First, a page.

WHAT’S BEING CLAIMED:
- Netflix may soon publish its own games.
- The streaming platform has hired former EA and Oculus exec Mike Verdu to lead its game-publishing team.
- Netflix has yet to confirm what style of video games they will offer, and what strategy they will use for subscription offers.
Netflix is setting up its own full-fledged game-publishing arm. According to Ars Technica, the streaming platform has hired former EA and Oculus exec Mike Verdu to lead the team.
Verdu has worked in game development and publishing since the early ’90s. His most recent work was with Facebook’s Oculus VR team. His first studio was Legend Entertainment and he was eventually acquired by GT Interactive.
According to Bloomberg reporter Mark Gurman, Netflix could offer “video games [as part of] its service in the next year.”
Netflix has not yet confirmed how its video game publishing would work in relation to their current service, however.
The streaming platform has previously dabbled in “choose your own adventure” interactive specials in addition to their 2018 special, Black Mirror‘s “Bandersnatch.” They have also showcased a growing list of exclusive shows based on video games, such as the animated series based on Castlevania, Dota 2, and a critically acclaimed, live-action version of The Witcher.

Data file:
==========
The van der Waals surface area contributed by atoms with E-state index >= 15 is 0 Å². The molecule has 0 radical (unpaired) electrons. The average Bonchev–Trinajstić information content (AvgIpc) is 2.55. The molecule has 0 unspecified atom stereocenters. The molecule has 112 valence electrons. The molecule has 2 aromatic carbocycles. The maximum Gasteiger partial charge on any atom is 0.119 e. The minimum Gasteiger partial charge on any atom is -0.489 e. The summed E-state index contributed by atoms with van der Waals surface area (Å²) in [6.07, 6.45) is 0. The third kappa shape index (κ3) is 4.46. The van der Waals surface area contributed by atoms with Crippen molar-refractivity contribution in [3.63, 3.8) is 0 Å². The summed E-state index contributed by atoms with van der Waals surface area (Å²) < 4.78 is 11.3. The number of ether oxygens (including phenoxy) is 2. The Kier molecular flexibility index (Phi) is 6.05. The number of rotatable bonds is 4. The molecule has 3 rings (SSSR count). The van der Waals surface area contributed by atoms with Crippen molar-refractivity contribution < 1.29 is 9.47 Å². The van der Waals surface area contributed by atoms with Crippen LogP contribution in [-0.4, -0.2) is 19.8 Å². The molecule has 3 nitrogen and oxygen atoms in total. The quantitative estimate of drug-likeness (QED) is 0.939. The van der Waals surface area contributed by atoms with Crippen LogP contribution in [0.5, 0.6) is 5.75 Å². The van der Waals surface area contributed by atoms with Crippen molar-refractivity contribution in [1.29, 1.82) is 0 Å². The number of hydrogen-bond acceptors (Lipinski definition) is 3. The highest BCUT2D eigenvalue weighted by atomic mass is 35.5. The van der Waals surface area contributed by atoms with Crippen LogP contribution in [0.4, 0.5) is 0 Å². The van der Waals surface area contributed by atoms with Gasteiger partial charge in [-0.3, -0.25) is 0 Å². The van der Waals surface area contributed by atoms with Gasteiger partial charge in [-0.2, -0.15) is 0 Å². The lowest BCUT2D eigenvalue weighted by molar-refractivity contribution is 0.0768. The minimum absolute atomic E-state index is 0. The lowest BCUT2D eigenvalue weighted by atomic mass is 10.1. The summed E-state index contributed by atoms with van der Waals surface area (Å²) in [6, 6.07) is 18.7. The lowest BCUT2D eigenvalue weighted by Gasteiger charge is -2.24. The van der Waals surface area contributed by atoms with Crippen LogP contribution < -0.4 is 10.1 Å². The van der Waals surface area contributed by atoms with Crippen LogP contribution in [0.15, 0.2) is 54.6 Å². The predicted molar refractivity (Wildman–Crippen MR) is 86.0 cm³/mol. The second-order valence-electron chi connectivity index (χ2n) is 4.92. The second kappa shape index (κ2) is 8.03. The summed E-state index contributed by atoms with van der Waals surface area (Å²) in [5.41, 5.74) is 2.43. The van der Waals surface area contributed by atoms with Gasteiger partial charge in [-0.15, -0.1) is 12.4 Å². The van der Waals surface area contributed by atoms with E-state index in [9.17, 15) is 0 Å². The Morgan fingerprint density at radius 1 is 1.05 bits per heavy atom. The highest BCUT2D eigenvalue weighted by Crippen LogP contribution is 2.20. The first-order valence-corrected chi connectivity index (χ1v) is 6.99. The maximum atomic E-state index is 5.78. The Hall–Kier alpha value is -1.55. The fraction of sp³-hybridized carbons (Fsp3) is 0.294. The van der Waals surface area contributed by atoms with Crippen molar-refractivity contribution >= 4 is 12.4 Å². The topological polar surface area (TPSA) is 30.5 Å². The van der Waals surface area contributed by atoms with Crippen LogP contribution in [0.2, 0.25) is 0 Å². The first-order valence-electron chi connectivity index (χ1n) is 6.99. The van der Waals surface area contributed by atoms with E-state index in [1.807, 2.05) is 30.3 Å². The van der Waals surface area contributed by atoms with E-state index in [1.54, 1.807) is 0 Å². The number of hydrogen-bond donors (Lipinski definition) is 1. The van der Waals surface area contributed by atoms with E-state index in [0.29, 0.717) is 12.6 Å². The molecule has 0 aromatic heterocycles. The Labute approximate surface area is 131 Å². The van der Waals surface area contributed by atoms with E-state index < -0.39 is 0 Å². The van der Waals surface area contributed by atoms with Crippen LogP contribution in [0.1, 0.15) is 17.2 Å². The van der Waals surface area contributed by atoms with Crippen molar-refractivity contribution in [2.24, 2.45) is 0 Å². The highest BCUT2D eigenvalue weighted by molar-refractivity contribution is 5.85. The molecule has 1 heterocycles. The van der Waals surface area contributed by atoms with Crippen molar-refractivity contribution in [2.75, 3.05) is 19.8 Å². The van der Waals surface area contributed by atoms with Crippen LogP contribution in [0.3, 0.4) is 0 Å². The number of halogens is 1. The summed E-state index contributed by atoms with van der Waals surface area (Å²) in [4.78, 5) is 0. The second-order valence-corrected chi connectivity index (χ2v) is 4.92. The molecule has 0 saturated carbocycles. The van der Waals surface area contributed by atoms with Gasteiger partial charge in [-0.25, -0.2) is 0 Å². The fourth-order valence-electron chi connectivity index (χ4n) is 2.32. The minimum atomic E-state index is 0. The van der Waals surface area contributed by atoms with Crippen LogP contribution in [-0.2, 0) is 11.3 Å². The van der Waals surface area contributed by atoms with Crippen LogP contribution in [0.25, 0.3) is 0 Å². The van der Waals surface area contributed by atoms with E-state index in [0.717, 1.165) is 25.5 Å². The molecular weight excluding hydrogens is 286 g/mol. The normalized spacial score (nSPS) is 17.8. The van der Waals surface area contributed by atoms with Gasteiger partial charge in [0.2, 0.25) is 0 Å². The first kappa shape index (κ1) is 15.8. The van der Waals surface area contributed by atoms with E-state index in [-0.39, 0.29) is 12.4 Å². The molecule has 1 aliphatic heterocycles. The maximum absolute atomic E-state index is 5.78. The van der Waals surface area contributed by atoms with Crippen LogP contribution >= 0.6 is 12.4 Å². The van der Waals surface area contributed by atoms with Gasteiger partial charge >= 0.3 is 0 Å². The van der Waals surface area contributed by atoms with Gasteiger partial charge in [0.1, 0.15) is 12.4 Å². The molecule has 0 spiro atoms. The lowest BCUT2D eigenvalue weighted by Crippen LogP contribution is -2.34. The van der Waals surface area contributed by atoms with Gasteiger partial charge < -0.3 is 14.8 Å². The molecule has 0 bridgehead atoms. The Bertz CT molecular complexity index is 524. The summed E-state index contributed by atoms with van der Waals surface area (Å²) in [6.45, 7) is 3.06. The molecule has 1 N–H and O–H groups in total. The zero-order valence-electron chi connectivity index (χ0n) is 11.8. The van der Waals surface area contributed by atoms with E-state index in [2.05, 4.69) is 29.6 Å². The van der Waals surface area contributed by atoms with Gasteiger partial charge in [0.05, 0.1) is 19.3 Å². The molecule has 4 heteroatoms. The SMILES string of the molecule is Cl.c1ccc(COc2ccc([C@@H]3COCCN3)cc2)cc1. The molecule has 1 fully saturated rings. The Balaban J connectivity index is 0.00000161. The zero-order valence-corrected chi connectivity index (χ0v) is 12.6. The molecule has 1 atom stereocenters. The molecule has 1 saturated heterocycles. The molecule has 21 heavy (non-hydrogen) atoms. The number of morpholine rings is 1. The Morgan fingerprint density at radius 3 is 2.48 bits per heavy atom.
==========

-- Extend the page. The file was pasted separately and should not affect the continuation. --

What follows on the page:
But we can expect a full-fledged videogame this time, though we have yet to see what type of game they will release.
Their timeline is not yet clear, but we have seen in the past how ambitious release timelines negatively impact game publishing efforts. For instance, Google had to close down its Stadia game development studios after two years of development and zero releases. Perhaps Netflix will have to do scaled-back releases or work with games that have been in the works for years prior.
The Netflix app already enjoys massive popularity. It remains to be seen, however, if the same app has the ability to support streamed games, and on all devices and operating systems. It’s also not yet clear whether it will need a constant online connection, and if Netflix can offer competitive, cloud-based button-tap latency.
There are still many questions left unanswered. We’ll just have to wait for more information and see how Netflix will perform against the growing list of gaming subscription services.
Source: ars TECHNICA